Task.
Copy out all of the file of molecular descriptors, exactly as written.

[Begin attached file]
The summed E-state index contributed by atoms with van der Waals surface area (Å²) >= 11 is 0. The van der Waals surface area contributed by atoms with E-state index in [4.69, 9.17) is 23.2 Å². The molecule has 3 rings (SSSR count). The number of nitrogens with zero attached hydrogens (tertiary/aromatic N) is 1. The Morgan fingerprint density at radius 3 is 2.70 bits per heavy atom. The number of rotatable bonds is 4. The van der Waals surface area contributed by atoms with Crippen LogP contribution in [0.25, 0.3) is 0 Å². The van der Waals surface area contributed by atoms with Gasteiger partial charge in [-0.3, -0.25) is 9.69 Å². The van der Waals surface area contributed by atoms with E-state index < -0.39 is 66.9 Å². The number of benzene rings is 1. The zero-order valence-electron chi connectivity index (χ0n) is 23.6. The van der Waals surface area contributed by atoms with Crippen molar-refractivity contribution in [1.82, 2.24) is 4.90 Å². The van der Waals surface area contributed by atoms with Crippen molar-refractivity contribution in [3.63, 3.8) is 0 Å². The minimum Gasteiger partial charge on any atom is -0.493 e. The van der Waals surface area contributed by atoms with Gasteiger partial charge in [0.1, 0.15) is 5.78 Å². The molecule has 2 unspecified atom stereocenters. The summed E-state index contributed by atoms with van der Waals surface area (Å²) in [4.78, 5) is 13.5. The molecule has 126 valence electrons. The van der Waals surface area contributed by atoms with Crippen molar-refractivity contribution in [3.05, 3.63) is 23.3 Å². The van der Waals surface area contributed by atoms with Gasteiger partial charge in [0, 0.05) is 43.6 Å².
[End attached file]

The summed E-state index contributed by atoms with van der Waals surface area (Å²) >= 11 is 0. The van der Waals surface area contributed by atoms with E-state index in [4.69, 9.17) is 23.2 Å². The molecule has 3 rings (SSSR count). The number of nitrogens with zero attached hydrogens (tertiary/aromatic N) is 1. The Morgan fingerprint density at radius 3 is 2.70 bits per heavy atom. The number of rotatable bonds is 4. The van der Waals surface area contributed by atoms with Crippen LogP contribution in [0.25, 0.3) is 0 Å². The van der Waals surface area contributed by atoms with Gasteiger partial charge in [-0.3, -0.25) is 9.69 Å². The van der Waals surface area contributed by atoms with E-state index < -0.39 is 66.9 Å². The number of benzene rings is 1. The zero-order valence-electron chi connectivity index (χ0n) is 23.6. The van der Waals surface area contributed by atoms with Crippen molar-refractivity contribution in [1.82, 2.24) is 4.90 Å². The van der Waals surface area contributed by atoms with Crippen molar-refractivity contribution in [3.63, 3.8) is 0 Å². The minimum Gasteiger partial charge on any atom is -0.493 e. The van der Waals surface area contributed by atoms with Gasteiger partial charge in [0.1, 0.15) is 5.78 Å². The molecule has 2 unspecified atom stereocenters. The summed E-state index contributed by atoms with van der Waals surface area (Å²) in [4.78, 5) is 13.5. The molecule has 126 valence electrons. The van der Waals surface area contributed by atoms with Crippen molar-refractivity contribution in [3.05, 3.63) is 23.3 Å². The van der Waals surface area contributed by atoms with Gasteiger partial charge in [0, 0.05) is 43.6 Å².